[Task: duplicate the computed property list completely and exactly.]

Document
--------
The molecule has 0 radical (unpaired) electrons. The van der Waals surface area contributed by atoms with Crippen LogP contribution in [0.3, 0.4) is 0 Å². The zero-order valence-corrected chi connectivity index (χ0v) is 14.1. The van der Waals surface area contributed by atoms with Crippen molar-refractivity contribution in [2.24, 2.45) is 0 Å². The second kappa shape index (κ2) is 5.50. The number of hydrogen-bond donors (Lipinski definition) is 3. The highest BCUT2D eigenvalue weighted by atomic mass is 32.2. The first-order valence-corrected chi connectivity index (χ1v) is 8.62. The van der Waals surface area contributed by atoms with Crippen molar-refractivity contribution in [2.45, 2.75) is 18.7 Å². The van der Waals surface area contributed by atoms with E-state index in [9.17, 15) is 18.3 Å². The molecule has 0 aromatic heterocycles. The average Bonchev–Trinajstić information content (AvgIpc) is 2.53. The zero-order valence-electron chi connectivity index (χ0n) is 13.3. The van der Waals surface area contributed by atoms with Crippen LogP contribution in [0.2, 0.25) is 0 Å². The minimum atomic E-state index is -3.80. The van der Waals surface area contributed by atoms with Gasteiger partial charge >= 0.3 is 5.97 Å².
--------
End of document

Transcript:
The molecule has 0 radical (unpaired) electrons. The van der Waals surface area contributed by atoms with Crippen LogP contribution in [0.3, 0.4) is 0 Å². The zero-order valence-corrected chi connectivity index (χ0v) is 14.1. The van der Waals surface area contributed by atoms with Crippen molar-refractivity contribution in [2.24, 2.45) is 0 Å². The second kappa shape index (κ2) is 5.50. The number of hydrogen-bond donors (Lipinski definition) is 3. The highest BCUT2D eigenvalue weighted by atomic mass is 32.2. The first-order valence-corrected chi connectivity index (χ1v) is 8.62. The van der Waals surface area contributed by atoms with Crippen molar-refractivity contribution in [2.45, 2.75) is 18.7 Å². The van der Waals surface area contributed by atoms with E-state index in [9.17, 15) is 18.3 Å². The molecule has 0 aromatic heterocycles. The average Bonchev–Trinajstić information content (AvgIpc) is 2.53. The zero-order valence-electron chi connectivity index (χ0n) is 13.3. The van der Waals surface area contributed by atoms with Crippen LogP contribution in [0.2, 0.25) is 0 Å². The minimum atomic E-state index is -3.80. The van der Waals surface area contributed by atoms with Gasteiger partial charge >= 0.3 is 5.97 Å².